New Zimbabwe.com

Election frustration: Zimbabweans flock back to Mozambique

By Staff Reporter


MANICA: Zimbabweans living in Mozambique who recently returned home to vote in the July 30 elections have since started flocking back to their bases saying the opposition defeat dashed their hopes of an economic rebound.

Zanu PF claimed a two thirds majority in parliament winning 145 seats against 63 for the main opposition MDC Alliance.

In the presidential ballot incumbent Emmerson Mnangagwa won with 50.8 percent of the vote against challenger Nelson Chamisa’s 44, 3 percent.

The opposition on Friday filed a Constitutional Court challenge against the presidential election result.

However, in interviews with this publication, Zimbabweans based in Mozambique said the election result meant there was little prospect of an economic turnaround.  

Over the last few days dozens of locals could be seen crossing the border to their bases in Chimoio and Manica.

“I have lost hope with opposition politics in the country,” said Clive Mushava of Mutasa South.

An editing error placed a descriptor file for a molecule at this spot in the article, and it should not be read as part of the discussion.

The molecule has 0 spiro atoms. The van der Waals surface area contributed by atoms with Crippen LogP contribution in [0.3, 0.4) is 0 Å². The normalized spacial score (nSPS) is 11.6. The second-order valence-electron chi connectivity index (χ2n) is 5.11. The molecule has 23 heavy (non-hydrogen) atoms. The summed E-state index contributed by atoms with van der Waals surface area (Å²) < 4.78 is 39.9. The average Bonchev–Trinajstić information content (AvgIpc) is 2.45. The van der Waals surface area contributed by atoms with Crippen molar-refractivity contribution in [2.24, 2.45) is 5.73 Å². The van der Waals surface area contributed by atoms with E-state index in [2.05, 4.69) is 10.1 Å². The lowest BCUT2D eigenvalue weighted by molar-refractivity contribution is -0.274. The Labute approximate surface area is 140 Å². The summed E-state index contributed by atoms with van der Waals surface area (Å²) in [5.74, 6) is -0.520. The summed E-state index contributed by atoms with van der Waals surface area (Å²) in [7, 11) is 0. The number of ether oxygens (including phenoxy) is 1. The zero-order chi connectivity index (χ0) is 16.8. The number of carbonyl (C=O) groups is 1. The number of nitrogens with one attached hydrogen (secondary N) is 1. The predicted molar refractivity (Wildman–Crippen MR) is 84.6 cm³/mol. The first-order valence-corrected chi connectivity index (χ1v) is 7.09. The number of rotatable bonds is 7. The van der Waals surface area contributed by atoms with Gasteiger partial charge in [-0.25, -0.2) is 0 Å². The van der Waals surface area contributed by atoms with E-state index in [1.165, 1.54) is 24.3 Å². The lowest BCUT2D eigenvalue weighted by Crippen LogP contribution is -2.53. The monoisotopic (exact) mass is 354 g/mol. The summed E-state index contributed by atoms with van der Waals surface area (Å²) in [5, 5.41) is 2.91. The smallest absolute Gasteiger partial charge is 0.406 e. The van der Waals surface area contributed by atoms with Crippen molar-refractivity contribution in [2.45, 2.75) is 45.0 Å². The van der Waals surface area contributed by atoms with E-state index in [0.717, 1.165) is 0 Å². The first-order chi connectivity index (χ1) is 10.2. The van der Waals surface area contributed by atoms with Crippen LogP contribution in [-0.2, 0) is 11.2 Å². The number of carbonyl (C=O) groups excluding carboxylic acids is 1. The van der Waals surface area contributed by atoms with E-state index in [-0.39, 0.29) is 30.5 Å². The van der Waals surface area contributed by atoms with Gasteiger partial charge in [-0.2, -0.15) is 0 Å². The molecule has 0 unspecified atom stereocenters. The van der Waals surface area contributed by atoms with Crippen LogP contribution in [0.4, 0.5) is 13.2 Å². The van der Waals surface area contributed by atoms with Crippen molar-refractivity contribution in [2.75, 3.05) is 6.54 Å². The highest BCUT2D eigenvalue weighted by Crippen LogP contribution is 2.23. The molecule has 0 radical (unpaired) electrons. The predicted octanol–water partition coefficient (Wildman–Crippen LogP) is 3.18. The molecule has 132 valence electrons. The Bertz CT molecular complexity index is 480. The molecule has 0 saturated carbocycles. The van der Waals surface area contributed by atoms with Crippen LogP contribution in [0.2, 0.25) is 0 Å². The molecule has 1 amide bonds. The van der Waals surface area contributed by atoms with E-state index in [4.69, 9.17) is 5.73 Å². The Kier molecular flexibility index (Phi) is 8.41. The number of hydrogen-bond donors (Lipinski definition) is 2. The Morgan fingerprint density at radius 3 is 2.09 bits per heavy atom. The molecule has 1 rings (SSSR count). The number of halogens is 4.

“I thought this time around Chamisa would make it, but he has failed and there is no reason for me to stay in Zimbabwe.”

Trevor Murapa, 35, who has lived in Chimoio for the past 10 years said he was disappointed by the election outcome and believes the situation in the country will worsen under Zanu PF.

“I came and registered anticipating that my vote would bring change, but my candidate lost the election,” he said.

“The MDC Alliance should go back on the drawing board and map the way forward. I don’t see a bright future for the country under Zanu PF. They failed us long back.” 

Rickson Maruta, 37, a mechanic based in Tete province said although he backed Chamisa in the elections, he was optimistic about Mnangagwa’s chances of turning around the country’s economy.

“I am going back, but I will be assessing the situation while in Mozambique because I am employed there.

“We are looking forward for a bright future, but I pray that Mnangagwa sticks to his word on tackling corruption, creating jobs and attracting foreign direct investment.”

For Stella Maneta, 40, a hair dresser in Manica however, nothing could be expected of Zanu PF after a disastrous 38 years in power.

“I don’t think Mnangagwa will change anything.” She said.

“I came home to vote but it looks like our opposition just jumped into the polls fragmented and this cost them.

“I will have to stay a bit longer in Mozambique until the situation improves back home.”